Sandy Hook as Teachable Moment

We talked about the Second Amendment this week in my Civics classes. In a normal term we spend very little time on it, as there aren't many interesting legal questions involved - nothing like free speech or The Church of Lakumi Babalu Aye vs. City of Hialeah, that most euphoniously named of Supreme Court cases.

I teach on a rural Apache reservation in eastern Arizona, so we're pretty immersed in a gun culture here, with students routinely absent to hunt. Most of my kids live in households with guns, and it's the classic line that gun control means hitting what you aim at.

But the appalling and unfathomable slaughter of little children provided the perfect space to talk about the Second Amendment, limits on rights and possible changes in gun laws. No self-respecting hunter or target shooter, after all, needs a Bushmaster rifle that fires six rounds per second, nor a 30-round clip. Heck, I grew up hunting with a .410 and a .22, both with open sights.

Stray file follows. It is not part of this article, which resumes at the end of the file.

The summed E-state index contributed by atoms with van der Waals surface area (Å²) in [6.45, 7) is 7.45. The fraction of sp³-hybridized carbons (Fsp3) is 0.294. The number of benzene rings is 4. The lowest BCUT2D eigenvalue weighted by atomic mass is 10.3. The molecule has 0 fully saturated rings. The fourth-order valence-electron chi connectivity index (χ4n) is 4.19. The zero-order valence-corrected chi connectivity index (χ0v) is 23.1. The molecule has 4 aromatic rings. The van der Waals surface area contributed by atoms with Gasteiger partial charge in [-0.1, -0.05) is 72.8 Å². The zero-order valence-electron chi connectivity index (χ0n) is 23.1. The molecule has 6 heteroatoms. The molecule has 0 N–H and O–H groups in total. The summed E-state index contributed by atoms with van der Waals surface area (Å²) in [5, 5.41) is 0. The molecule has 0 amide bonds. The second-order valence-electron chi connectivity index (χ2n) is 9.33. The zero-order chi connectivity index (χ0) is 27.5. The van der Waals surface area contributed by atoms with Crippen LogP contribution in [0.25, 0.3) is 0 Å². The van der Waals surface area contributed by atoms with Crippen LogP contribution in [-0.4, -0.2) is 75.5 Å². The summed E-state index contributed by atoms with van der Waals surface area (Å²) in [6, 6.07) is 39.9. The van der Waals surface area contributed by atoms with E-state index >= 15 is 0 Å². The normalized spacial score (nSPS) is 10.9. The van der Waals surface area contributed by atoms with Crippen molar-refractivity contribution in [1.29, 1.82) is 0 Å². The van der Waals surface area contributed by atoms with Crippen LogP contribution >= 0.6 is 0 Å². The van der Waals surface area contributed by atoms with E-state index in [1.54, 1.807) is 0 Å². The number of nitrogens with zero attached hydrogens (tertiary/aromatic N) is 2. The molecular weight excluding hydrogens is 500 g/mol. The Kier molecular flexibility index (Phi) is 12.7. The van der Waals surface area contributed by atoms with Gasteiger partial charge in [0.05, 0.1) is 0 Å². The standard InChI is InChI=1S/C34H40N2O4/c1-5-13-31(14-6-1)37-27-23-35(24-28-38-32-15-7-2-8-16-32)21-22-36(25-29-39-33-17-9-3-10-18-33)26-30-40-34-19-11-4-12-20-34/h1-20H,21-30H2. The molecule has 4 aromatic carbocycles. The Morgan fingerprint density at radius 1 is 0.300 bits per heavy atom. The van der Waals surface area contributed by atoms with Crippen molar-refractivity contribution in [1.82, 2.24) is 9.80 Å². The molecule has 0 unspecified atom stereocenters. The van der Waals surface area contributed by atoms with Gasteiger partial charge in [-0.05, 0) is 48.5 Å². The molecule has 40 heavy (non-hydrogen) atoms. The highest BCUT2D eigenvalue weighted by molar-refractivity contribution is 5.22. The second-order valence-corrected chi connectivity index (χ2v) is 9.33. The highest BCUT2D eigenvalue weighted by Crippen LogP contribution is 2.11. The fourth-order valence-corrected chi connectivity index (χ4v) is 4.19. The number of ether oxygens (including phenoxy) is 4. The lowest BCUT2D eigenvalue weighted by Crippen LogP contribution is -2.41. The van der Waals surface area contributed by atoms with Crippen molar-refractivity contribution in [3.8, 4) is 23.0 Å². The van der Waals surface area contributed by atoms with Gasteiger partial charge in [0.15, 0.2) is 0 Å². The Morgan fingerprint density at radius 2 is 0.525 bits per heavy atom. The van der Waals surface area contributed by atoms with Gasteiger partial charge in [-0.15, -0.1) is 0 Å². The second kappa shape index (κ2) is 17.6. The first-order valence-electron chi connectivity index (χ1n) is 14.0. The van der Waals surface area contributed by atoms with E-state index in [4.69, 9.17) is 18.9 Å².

The students came in asking about the shooting, so I knew it had been a good idea to revamp my lesson plans. We looked at the history of the right to bear arms, and the handful of cases, including recent ones involving DC and Chicago.

We all know guns aren't going away, but the students were equally quick to reject the idea of doing nothing, and settled on several proposals that would be both feasible and potentially helpful - limiting large-capacity clips, banning online sales, requiring a waiting period at gun shows.

No breakthrough proposal to report here, but if rural kids who hunt regularly reflexively understand the need for changes, then maybe the country is about to move....